Category: Child Brain Development

Why You Should Never Tell your Kids They Are Smart

- The brain is like a muscle and intelligence is not static: the more you use them, the stronger they become. When mistakes are made in processing a difficult task, for example, some neural connections are created while others are reinforced. So a good way to develop the brain is to …
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Why Math Drills and Practice Do Matter for Young Children

- Stanford University’s researchers studied how children’s brains grow in comparison with how they learn math during their schooling. The scientists discovered that as they became older, the students seemed to rely progressively more on fact retrieval than on counting numbers. Some physical changes in the developing brains were also remarkable: the neural …
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Protect your Children from the Pernicious Myth of Inborn Math Ability

- The idea that math ability is genetic, an inherited and fixed asset, is a pernicious myth that condemns many children to failure from the earliest years. This deep-seated assumption that being good at math is a gift can severely impair a kid’s schooling, career and life. Instead of perpetuating such a detrimental belief, …
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Change your Mindset: The Intelligence of your Child Is NOT Fixed at Birth!

- According to an old and persistent common belief, human intelligence is inborn, predetermined by genetics. No matter how much we study or how hard we work, our mind would be immutable. This cultural notion was radically challenged by Carol Dweck, a professor of psychology at Stanford University, in her famous book “Mindset: …
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34-Week-Old Fetuses Can Recognize Mom’s Voice and Nursery Rhymes

- A baby’s capacity to learn should not be underestimated, even while still in the womb. University of Florida’s College of Nursing researchers have discovered that after only 34 weeks into a pregnancy fetuses can already recognize mom’s voice and nursery rhymes. – A growing number of pregnant women give their unborn …
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Baby Talk Is Good for your… Baby

- Researchers from the University of Washington – using a Magnetoencephalography machine – looked into what happens in the brains of 7 to 12 month-old infants when people are talking to them. Until then, it was believed that only the parts of the brain involved in “listening” to speech would …
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Up to 50% of 5-Years-Old Kids Have Basic Developmental Problems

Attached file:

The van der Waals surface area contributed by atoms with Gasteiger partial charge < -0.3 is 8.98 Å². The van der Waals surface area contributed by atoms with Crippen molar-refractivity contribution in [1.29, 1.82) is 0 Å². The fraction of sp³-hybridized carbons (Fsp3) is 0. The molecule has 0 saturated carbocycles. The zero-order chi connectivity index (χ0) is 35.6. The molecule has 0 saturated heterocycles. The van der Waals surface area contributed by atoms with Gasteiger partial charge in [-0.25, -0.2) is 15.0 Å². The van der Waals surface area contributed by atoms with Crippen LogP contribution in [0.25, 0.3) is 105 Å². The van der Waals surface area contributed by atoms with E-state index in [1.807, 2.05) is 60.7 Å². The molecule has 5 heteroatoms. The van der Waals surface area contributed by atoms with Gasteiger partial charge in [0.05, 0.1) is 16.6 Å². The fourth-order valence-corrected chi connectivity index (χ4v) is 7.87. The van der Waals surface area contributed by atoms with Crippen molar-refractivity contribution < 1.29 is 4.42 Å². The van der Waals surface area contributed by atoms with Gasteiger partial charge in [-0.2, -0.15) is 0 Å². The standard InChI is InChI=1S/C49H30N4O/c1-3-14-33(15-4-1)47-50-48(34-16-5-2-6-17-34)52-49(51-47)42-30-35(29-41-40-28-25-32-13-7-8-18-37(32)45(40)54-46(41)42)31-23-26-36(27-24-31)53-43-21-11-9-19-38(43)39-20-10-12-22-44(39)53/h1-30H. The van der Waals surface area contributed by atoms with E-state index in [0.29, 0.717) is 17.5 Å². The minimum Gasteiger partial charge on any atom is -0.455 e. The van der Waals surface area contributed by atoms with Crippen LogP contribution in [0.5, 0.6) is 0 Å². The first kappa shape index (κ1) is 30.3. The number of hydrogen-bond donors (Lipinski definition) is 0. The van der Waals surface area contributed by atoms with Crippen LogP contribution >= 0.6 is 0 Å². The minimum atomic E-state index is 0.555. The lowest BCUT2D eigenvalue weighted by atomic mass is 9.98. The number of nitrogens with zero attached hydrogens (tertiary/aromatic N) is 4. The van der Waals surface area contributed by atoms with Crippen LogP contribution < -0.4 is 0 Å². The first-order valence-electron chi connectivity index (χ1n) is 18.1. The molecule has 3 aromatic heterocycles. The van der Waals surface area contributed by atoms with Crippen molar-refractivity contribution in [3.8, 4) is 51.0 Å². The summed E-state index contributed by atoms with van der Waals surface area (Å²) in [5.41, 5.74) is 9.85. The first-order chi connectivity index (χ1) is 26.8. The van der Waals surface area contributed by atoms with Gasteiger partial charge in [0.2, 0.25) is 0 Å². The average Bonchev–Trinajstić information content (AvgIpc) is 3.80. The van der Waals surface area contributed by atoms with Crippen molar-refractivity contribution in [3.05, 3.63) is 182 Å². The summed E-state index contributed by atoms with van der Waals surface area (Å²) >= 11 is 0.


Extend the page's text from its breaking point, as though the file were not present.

- Sally Goddard Blythe, director of the Institute for Neuro-Physiological Psychology in Chester and early education expert, states that developmental problems can have a major impact on later academic performance and that there is an obvious connection between poor physical dexterity in primary school and performance in literacy and numeracy tests taken …
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Reading to Babies Contributes to their Brain Development and Later School Achievement

- About half a century ago, research has found that not only is babies’ brain development faster and more pervasive than previously assumed, but also that newborns are highly reactive to the care they get from their parents or caregivers. To many people, it is still amazing to learn that reading to infants during …
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Four Game Theory-Based Solutions for Easy Parenting

- “Game theory” – the science of “strategic thinking” – is the means of picking the best possible choice based on the way other people are expected to act in a given situation. Game theory can provide some interesting answers in matters of parenting, for example on how to get your kids …
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Environmental Factors Like Family Life and School Have as Much Impact as Genetics in the Intellectual Development of a Child

- Many of the genes that influence how well children can read also affect their math skills. Recent research suggests that 50% of the genes that shape the literacy skills of 12 year-old children are related to their mathematics abilities. Although genes are fundamental elements in brain development, environmental factors like family life and …
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